The candidate Javier Milei proposes the introduction of an anti-bank Simons banking system. The instrument is a complement to the dollarization and closure of the central bank, which would leave the banking system without bailout options in the event of a bank run. The experience of convertibility with the confiscation of savings that the Corralito entailed required dealing with possible criticism by reapplying a system that eliminates the lender of last resort. But what is Simons Banking?
Nearly a century ago, Chicago economist Henry Simons proposed a breakup of the banking system. On the one hand, the deposits would have a compulsory reserve of 100 percent, so that they could not be loaned out by the banks. The advantage of this is that there is no possibility of a run as the money you deposit is completely protected at the central bank. The disadvantage is that the deposits do not produce any profits because they are not lent out. Rather, they generate losses because we have to pay for the security that the bank provides by guarding our savings. This system already exists today and is called a bank safe deposit box, a practice that will be expanded to all deposits.
To keep credit from disappearing, Simons suggested that anyone who wants compensation for their savings should risk them directly by financing investment projects. This means that instead of putting the money on a fixed term (which no longer exists) and the bank being responsible for granting the loan, the savers should be the lenders directly. This occurs when an individual purchases stocks, corporate bonds or government bonds, a practice that would be widespread through mutual funds, including short-term consumer or business liquidity loans.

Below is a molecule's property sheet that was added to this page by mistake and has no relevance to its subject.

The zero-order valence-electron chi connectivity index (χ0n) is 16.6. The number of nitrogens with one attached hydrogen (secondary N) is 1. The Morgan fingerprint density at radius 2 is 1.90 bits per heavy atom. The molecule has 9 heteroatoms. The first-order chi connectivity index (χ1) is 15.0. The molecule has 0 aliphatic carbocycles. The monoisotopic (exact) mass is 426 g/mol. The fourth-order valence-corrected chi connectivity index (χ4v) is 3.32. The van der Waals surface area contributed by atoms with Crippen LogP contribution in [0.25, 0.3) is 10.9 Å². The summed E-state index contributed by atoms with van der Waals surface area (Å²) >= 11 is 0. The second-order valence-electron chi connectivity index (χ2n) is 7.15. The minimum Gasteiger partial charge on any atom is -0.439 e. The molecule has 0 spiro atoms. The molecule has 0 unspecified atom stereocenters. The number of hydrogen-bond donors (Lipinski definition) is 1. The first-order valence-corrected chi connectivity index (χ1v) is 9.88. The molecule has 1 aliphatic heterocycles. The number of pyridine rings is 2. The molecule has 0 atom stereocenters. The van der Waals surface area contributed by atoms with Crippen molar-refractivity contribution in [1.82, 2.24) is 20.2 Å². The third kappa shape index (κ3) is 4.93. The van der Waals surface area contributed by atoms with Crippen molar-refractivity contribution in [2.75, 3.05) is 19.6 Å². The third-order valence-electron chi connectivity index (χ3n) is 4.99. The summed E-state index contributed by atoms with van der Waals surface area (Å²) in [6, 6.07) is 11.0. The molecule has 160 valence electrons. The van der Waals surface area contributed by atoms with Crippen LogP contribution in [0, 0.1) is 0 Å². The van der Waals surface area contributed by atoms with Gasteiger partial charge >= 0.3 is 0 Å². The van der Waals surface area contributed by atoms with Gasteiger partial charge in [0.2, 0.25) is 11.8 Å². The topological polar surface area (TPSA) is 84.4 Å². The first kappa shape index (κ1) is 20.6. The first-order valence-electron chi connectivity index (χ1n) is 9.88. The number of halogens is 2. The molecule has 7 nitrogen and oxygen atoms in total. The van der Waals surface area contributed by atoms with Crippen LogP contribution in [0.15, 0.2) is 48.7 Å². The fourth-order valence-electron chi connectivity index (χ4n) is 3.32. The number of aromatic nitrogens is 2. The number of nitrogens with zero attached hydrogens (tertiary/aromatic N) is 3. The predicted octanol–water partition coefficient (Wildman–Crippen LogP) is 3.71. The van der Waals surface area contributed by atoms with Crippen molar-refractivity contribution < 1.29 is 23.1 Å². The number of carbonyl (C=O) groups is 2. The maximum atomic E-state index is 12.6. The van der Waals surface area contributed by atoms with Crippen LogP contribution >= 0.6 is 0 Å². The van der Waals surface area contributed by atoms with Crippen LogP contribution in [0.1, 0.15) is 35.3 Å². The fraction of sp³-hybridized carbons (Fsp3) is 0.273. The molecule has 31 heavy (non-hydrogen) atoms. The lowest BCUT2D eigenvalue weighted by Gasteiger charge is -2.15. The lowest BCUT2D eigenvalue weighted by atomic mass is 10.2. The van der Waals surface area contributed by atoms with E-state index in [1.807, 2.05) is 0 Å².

The main disadvantage of Simons Banking is that the investment risk is transferred from the banks to the savers themselves. Protection against runs is a euphemism that sells the existing option of contracting a bank safe deposit box as new. In fact, what is systemically important is that every saver who wants to achieve a financial return on their savings must make financial investments that require a complex risk analysis in view of the elimination of the fixed term. Considering that most savers have very vague financial knowledge, the likelihood of their savings disappearing due to sudden devaluations of financial instruments is very high.
This situation is getting worse with the disappearance of the central bank as part of dollarization. The absence of a lender of last resort weakens the possibility of government intervention to rescue bonds, stocks or other financial instruments that suddenly lose value. This increases the volatility of the already very volatile financial markets, and this extreme risk would no longer weigh on the banks, but directly on the value of the population’s savings.